Dun & Bradstreet (DNB) is a provider of business information with a history dating back nearly 170 years. Today's company has 3 business segments. Risk Management, driving about 63% of sales, provides reports and other information products that allow companies to determine creditworthiness of potential customers. This unit may best be thought of as a Moody's (MCO) or S&P (MHP) rating agency for private companies... in fact Moody's was spun off from the "old" Dun & Bradstreet in 2000. The second business unit is Supply, Sales, and Marketing (30% of sales), which provides information to help customers identify market segments, profile potential customers, build mailing lists, and evaluate current and potential suppliers. The third and final segment is Internet Solutions, consisting mainly of Hoover's, which has basic information on thousands of public and private companies, and AllBusiness.com, a resource and advice portal for business managers.
From a sustainability and profitability standpoint, Dun & Bradstreet is a very attractive business. The company's long history, established customer relationships, high retention rates (over 90% of risk management customers renew their subscriptions), and unmatched database of 150 million business records gives this company an appreciably wide moat. Although there is some competition in risk management, particularly Experian and Equifax (EFX), Dun & Bradstreet is the market leader. Two classic long-term competitive advantages apply here. One is the company's huge database, which would be nearly impossible for a competitor to build and maintain in any reasonable amount of time. Second is the "network effect." Companies want to be included in DNB's database because that is where creditors look for information, and creditors look for information at DNB because that is where the best client data comes from. These two factors together combine to create very high barriers for new competitors, and for the competitors that do exist, make it difficult for them to gain market share. And, of course, in a market with few serious competitors, pricing usually remains rational, so the threat of a cost war is minimized.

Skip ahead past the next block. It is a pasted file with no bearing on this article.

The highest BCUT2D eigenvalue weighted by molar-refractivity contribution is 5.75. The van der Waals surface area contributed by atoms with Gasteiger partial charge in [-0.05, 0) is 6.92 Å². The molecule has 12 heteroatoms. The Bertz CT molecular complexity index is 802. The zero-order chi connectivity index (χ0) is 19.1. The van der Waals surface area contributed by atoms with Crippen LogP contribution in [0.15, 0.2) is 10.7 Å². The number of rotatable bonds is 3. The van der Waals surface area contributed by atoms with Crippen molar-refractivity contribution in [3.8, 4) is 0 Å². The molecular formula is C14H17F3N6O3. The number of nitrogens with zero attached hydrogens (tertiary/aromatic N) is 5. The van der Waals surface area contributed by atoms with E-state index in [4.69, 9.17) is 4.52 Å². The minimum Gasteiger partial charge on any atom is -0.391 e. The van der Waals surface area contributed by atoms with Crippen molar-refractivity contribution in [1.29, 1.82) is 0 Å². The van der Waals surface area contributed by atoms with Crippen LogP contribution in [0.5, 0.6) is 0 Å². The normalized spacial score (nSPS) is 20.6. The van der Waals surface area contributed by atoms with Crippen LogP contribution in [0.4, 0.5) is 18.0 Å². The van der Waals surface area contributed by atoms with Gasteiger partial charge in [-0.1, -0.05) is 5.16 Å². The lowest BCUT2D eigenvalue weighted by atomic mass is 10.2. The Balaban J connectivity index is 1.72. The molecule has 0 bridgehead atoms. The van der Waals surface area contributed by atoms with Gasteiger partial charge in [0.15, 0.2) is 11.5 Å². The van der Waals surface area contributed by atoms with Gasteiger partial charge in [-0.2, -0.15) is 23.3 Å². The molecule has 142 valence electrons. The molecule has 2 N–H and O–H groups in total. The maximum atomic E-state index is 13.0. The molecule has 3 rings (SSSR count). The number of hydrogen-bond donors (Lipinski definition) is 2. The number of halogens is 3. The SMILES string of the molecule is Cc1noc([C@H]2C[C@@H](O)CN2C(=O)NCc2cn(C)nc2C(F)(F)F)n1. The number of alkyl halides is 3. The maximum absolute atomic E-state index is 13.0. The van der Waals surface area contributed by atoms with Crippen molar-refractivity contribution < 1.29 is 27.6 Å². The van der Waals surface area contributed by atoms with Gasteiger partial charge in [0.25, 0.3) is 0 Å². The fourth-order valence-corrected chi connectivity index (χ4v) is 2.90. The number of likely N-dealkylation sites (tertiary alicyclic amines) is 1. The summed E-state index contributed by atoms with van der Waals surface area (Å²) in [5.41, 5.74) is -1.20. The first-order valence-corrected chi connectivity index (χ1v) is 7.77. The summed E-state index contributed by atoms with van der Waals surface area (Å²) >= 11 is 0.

The quality of the business also shows up in the financial statements. DNB is exceptionally profitable, with operating margins steady at about 27% over the past 5 years. Free cash flow generation has been similarly steady, averaging about 19% of revenue. The balance sheet at first blush does not look great - cash holdings are just $84 million with a debt burden of $891 million. But we have to look deeper to see if financial health is truly at risk. It isn't here. DNB has virtually no debt maturities in the next 12 months, operating income covers interest requirements 9.8 times over, and DNB's stable, mostly non-volatile business generates enough cash to easily cover commitments. The company has recently made paying down debt a priority, so I expect strengthening metrics going forward. Financial health is not a concern.
However, there are two main concerns with DNB that are holding the valuation down: anemic revenue growth and weakening margins. DNB's trailing 12 month revenue sits 2.5% below 2007 levels, and has declined each of the past 2 years. With the height of the recession now almost 2 years ago, we should be seeing some revenue growth here. Q1 might have been the first sign of light, with sales growing about 2%. Analysts are expecting about 4%-5% sales growth for the year, on the back of new products the company is rolling out. However, DNB will never be a fast grower, as its core North American market is largely saturated.
This leaves margin expansion, capital return (share buybacks and dividends), and market valuation increases as the main avenues to provide shareholder value. Margins have recently been lower, but this should be a short-term phenomenon. DNB is in the middle of a "strategic technology investment," a ~$60 million program to upgrade its technology and software to provide faster, web-based access to its information products, while phasing out legacy systems. Long term, this investment will hopefully drive revenue increases through improved product offerings. But short term, it is costing DNB about $10 million a quarter and crimping margins, which in Q1 were just 22.5%. The strategic technology investment is expected to be completed in the first half of 2012, after which margins should rebound to historical 27%-28% levels, and possibly higher.
Combined with this, DNB also is aggressive in returning capital to shareholders. Share buybacks have been particularly robust, with an average annual decline of 5% in outstanding shares over the past 5 years. The dividend is decent at a 1.9% yield, and well supported with just a 28% payout ratio. However, DNB's dividend hikes have been anemic over the past 2 years (about a 3% raise each year). I'd like to see more out of such a slow grower.
This is a really conservative MFI pick. Accounting for the expected rebound in margins for 2012, and very modest growth going forward, DNB stock looks reasonably worth $87, about a 16% margin of safety from current prices. Given the company's stability, it makes a decent choice and I have a positive opinion. However, I like to invest at a minimum of 25% upside, so this does not make the cut for a formal recommendation at this time.
Disclosure: No positions